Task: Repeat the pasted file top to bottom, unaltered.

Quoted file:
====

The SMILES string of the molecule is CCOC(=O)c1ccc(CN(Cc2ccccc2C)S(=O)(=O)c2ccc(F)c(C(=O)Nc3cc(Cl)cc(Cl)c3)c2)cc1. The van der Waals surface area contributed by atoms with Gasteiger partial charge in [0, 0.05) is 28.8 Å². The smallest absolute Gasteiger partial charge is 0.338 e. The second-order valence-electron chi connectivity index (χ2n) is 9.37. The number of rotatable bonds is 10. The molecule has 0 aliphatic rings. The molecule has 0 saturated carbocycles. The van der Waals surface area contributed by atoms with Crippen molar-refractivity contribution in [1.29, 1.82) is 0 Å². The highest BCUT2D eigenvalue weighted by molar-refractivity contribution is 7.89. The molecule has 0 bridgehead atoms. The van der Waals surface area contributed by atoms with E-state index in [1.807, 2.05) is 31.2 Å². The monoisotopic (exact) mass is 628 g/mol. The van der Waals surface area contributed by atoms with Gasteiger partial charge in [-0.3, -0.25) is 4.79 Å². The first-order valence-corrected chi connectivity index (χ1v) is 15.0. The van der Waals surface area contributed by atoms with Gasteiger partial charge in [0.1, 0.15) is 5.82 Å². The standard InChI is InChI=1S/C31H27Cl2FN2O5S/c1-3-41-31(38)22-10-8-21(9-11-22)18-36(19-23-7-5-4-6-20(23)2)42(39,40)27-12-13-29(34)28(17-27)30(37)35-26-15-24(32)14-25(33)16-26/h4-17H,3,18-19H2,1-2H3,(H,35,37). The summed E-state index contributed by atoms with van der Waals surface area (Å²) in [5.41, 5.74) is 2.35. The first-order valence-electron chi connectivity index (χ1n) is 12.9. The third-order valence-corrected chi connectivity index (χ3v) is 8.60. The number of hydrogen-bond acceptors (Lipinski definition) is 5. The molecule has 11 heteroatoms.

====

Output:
The SMILES string of the molecule is CCOC(=O)c1ccc(CN(Cc2ccccc2C)S(=O)(=O)c2ccc(F)c(C(=O)Nc3cc(Cl)cc(Cl)c3)c2)cc1. The van der Waals surface area contributed by atoms with Gasteiger partial charge in [0, 0.05) is 28.8 Å². The smallest absolute Gasteiger partial charge is 0.338 e. The second-order valence-electron chi connectivity index (χ2n) is 9.37. The number of rotatable bonds is 10. The molecule has 0 aliphatic rings. The molecule has 0 saturated carbocycles. The van der Waals surface area contributed by atoms with Crippen molar-refractivity contribution in [1.29, 1.82) is 0 Å². The highest BCUT2D eigenvalue weighted by molar-refractivity contribution is 7.89. The molecule has 0 bridgehead atoms. The van der Waals surface area contributed by atoms with E-state index in [1.807, 2.05) is 31.2 Å². The monoisotopic (exact) mass is 628 g/mol. The van der Waals surface area contributed by atoms with Gasteiger partial charge in [-0.3, -0.25) is 4.79 Å². The first-order valence-corrected chi connectivity index (χ1v) is 15.0. The van der Waals surface area contributed by atoms with Gasteiger partial charge in [0.1, 0.15) is 5.82 Å². The standard InChI is InChI=1S/C31H27Cl2FN2O5S/c1-3-41-31(38)22-10-8-21(9-11-22)18-36(19-23-7-5-4-6-20(23)2)42(39,40)27-12-13-29(34)28(17-27)30(37)35-26-15-24(32)14-25(33)16-26/h4-17H,3,18-19H2,1-2H3,(H,35,37). The summed E-state index contributed by atoms with van der Waals surface area (Å²) in [5.41, 5.74) is 2.35. The first-order valence-electron chi connectivity index (χ1n) is 12.9. The third-order valence-corrected chi connectivity index (χ3v) is 8.60. The number of hydrogen-bond acceptors (Lipinski definition) is 5. The molecule has 11 heteroatoms.